Thomas Fritzsche graduated from NYU School of Law in May 2009 and now works at the Southern Poverty Law Center’s Immigrant Justice Project through the prestigious Skadden Fellowship. Prior to graduation, he also won the annual Pro Bono Publico Award from the Public Service Law Network for his work advocating for farmworkers’ rights, as well as the Dean John Sexton Prize for community service. Fritzsche graduated from Amherst College in 2003 with a B.A. in Latin American Studies. While in college, Fritzsche studied abroad in Santiago, Dominican Republic, and participated in a number of community volunteer efforts. Among other activities, he worked as a coordinator and tutor for several youth education and mentorship programs and served as an interpreter at a medical clinic in Amarateca, Honduras. Fritzsche’s employment experience includes performing migrant agricultural work, union organizing with long-term health care workers, and working as a health outreach worker for migrant communities. He was awarded a labor law fellowship from the Peggy Browning Fund for the summer of 2007.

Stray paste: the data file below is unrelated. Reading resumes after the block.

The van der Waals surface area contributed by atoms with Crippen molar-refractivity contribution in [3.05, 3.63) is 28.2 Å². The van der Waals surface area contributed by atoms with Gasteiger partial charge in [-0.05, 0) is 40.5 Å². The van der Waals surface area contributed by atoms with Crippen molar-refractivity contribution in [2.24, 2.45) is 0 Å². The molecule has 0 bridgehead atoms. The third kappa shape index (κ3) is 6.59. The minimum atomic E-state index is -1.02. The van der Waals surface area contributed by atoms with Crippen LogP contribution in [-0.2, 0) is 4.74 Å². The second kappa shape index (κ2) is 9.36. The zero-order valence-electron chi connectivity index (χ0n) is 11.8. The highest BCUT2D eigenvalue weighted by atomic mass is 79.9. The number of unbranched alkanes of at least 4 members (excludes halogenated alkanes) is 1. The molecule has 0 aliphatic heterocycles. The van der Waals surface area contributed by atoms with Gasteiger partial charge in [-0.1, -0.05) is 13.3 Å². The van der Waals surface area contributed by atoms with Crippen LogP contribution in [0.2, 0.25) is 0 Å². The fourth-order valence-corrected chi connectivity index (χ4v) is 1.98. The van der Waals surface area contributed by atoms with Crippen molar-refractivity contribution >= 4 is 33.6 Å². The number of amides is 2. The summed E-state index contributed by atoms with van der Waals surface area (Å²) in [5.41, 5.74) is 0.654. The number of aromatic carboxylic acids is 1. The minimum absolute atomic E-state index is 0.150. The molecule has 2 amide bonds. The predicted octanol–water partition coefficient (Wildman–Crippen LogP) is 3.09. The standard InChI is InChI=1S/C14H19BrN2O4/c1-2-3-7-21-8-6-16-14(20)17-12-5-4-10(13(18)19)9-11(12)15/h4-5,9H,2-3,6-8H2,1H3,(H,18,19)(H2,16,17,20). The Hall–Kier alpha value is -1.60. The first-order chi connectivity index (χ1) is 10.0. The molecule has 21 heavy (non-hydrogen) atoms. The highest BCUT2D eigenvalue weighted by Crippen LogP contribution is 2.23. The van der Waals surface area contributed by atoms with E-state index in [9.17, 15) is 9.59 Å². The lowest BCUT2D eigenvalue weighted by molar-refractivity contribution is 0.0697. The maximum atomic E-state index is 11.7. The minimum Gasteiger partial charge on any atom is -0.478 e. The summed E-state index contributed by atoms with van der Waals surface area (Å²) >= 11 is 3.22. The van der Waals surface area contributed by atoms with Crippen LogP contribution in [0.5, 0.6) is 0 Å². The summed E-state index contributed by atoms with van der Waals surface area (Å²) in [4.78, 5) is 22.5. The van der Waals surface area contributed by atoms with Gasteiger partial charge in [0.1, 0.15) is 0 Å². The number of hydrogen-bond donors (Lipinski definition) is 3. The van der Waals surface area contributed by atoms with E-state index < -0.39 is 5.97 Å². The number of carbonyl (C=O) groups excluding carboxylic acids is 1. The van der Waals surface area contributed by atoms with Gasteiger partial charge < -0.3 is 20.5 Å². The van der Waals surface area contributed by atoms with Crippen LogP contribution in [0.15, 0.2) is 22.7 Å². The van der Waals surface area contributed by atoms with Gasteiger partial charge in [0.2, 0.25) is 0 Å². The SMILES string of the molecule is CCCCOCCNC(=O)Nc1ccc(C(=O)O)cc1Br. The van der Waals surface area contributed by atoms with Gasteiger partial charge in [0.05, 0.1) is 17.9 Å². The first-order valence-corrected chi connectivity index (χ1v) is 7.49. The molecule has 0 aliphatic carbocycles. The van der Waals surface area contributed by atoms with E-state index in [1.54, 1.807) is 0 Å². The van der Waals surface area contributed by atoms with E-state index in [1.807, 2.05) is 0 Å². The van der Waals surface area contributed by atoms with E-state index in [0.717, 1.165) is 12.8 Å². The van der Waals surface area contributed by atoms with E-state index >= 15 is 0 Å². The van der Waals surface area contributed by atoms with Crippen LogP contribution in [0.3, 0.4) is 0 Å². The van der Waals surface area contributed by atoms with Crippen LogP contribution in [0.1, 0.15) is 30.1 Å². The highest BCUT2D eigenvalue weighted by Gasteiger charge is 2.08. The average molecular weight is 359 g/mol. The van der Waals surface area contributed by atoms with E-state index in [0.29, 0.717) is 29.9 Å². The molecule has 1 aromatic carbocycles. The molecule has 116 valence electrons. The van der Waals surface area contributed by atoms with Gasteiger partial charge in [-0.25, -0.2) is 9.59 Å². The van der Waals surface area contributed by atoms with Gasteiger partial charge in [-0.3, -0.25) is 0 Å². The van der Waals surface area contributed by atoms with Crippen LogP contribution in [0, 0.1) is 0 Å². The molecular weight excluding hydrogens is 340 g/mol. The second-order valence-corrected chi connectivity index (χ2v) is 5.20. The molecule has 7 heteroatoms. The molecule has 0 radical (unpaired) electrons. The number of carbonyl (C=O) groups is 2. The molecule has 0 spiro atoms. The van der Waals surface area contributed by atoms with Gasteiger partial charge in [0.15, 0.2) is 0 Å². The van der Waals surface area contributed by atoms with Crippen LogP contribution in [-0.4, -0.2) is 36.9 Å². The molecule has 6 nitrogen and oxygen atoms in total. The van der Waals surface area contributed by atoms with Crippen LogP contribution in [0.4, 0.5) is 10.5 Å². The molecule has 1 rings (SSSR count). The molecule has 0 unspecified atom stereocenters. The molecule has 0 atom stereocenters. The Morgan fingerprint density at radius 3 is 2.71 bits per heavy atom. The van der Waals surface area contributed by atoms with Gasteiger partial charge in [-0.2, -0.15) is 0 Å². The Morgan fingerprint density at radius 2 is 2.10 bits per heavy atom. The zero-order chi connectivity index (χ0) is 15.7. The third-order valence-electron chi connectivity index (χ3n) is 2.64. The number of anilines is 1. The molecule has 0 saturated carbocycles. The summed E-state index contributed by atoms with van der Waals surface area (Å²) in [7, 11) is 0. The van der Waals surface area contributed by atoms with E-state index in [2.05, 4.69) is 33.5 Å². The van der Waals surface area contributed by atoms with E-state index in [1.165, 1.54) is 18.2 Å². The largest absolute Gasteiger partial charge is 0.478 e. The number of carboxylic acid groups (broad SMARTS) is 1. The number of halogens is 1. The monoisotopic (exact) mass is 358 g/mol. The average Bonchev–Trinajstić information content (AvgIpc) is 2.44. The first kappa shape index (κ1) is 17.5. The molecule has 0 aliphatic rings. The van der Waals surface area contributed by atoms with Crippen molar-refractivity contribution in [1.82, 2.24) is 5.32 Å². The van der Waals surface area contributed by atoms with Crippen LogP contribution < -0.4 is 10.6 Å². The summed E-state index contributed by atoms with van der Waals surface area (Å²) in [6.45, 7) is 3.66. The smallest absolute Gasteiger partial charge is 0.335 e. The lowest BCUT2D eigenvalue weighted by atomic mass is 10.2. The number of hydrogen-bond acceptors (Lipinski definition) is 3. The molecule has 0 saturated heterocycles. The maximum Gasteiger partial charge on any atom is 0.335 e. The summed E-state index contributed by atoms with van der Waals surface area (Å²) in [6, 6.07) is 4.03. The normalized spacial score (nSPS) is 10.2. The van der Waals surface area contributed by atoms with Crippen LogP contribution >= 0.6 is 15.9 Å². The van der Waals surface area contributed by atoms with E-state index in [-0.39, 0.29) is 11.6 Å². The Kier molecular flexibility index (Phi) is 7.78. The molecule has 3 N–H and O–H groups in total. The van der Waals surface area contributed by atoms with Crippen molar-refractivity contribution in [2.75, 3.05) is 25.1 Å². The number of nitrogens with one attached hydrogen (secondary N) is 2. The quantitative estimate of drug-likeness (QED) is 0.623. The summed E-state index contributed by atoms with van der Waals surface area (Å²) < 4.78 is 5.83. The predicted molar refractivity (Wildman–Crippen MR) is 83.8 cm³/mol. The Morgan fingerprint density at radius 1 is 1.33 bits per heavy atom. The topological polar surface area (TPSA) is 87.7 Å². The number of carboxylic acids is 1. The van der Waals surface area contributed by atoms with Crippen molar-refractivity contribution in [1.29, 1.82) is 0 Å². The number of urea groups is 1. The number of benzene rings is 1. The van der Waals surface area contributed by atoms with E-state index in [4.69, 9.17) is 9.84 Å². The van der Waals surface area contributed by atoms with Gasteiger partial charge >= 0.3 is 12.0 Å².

Melissa Navarro ('09)
Melissa Navarro graduated from NYU School of Law in May 2009 and now works as one of only a handful of Spanish speaking attorneys in the Clark County public defender’s office in Las Vegas. Navarro is from Los Angeles, California, and graduated from UCLA in 2005 with a B.A. in Political Science, with minors in English and Geography. During her time in law school, she enrolled in the Criminal and Community Defense Clinic and the Civil Rights Clinic, where she was given the unique opportunity to intern at the ACLU and the Neighborhood Defender Service of Harlem. While in college, Navarro studied in Madrid, Spain, interned at the Latino Empowerment Foundation in L.A., and worked in Senator Barbara Boxer’s office researching constituent concerns and current events. After graduation, Navarro worked as an English Language Development teaching assistant in a program designed to improve the testing scores of English language learners. After her first year of law school, during the summer of 2007, Navarro worked at a Los Angeles–based organization, Bet Tzedek, The House of Justice. Bet Tzedek is a legal services organization that provides free assistance to more than 10,000 people in the Los Angeles area.
Maribel Hernández ('10)